The Public Utility Commission of Texas has adopted changes to the Electricity Relief Program, which provides certain reimbursements to retail electric providers for customers who cannot be disconnected for non-payment, consistent with the proposed revisions from Chairman DeAnn T. Walker which had been first reported by EnergyChoiceMatters.com yesterday
In brief, REPs will be reimbursed for energy charges at a rate of $0.04/kWh for customers in the program, and delivery charges (except securitization charges) will not be charged to REPs. Customer eligibility was discussed in our prior story linked above and has not been changed
A final order was not available as of publication time. But aside from a clarification on the effective date discussed below, and a change unrelated to REP operations on potential ERP funding from grants, the PUC adopted the language from Walker's April 16 memo as final, which is what is quoted below. This story will be updated with a link to a final order once posted.
Walker's memo notes that the ERP became effective on March 26, 2020
Walker's memo filed on April 16 had therefore proposed that the ERP, "is applicable to invoices received from the transmission and distribution utility (TDU) by the Retail Electric Provider (REP) and electric bills issued to eligible residential customers after that date."
The PUC agreed with a further revision to this language proposed by Commissioner Shelly Botkin such that the ERP will apply to bills issued "on or after" March 26, 2020, rather than just "after" such date
The ERP, "does not apply to invoices or electric bills received prior to the effective date of the program," according to language to be adopted, as the PUC otherwise agreed with Walker's memo
Walker said during the open meeting that, if the customer receives a bill on April 1, it is understood that the usage covered under such bill will include a period prior to March 26, and Walker said that such customers, if they are otherwise eligible for the ERP, may be placed in the ERP (provided the customer has been offered a deferred payment plan as discussed below)
Under the language in Walker's memo that was adopted by the Commission, "The COVID-19 Electricity Relief Program financial assistance is forward-looking and will begin for each customer at the time that the customer would otherwise be subject to disconnection for non-payment, absent the Program. To provide for consistent implementation, when a REP submits a request to suppress TDU charges, the TDU will reissue the most recent TDU invoice with the charges suppressed. Only one invoice may be reissued. Following the suppression request, future TDU invoices to the REP will have delivery charges suppressed."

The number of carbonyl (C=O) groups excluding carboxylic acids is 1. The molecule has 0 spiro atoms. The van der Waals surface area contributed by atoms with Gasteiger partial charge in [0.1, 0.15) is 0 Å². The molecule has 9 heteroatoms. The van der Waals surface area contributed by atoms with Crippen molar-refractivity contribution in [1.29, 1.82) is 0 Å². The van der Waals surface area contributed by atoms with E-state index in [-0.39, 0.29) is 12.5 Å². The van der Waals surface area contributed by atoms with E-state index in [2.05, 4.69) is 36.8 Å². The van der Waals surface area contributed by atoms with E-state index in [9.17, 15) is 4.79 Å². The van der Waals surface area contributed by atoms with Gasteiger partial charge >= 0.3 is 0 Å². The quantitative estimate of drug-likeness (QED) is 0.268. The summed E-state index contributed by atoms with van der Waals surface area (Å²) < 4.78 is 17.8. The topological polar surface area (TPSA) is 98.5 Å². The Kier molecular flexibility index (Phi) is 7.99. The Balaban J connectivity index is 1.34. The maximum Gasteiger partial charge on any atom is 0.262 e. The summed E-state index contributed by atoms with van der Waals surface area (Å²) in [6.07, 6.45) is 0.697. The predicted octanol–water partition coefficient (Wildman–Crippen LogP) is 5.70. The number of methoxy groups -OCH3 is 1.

The language in Walker's memo adopted by the PUC states that, "REPs must contact residential customers to attempt to place the customer on deferred payment plans before submitting any claims for financial assistance from the program."
During the open meeting, Walker criticized instances, based on complaints to the PUC, in which REPs have refused to extend a deferred payment plan (DPP) to customers who have requested one
Walker also criticized REPs for reported instances in which customers have called REPs for payment assistance, and have been put hold on by REPs for three hours, and unable to get through to discuss payment arrangements, resulting in the customer being disconnected for non-payment. Walker suggested that REPs implement a 'call back' technology that allows customers who can't be immediately routed to a customer service representative to elect to receive a call back from the REP in place of the need to remain on hold.
In the memo, Walker noted that the Commission has issued an order under 16 Texas Administrative Code (TAC) §§ 25.480(j)(l)(B) and 25.498(i)(1)(B) requiring REPs to offer deferred payment plans to customers who have experienced financial hardship due to COVID-19. As provided by those rules, REPs may implement switch-holds for customers who enter into a deferred payment plan.
"When a customer contacts a REP and indicates an inability to pay a bill, or to make a deferred payment plan installment, the REP will inform the customer of the COVID-19 Electricity Relief Program and will provide instructions for the customer to contact the Low-Income List Administrator (LILA) to self-enroll if the customer is experiencing unemployment due to the impacts of COVID-19," Walker's memo whose language was adopted by the PUC states
Walker's memo whose language was adopted by the PUC states that, "A REP must make meaningful attempts to offer the customer a deferred payment plan. A meaningful attempt to offer a customer a deferred payment plan does not include mass electronic communications to the REP's customers. A REP must demonstrate that it has made these customer specific attempts prior to qualifying the customer to receive financial assistance."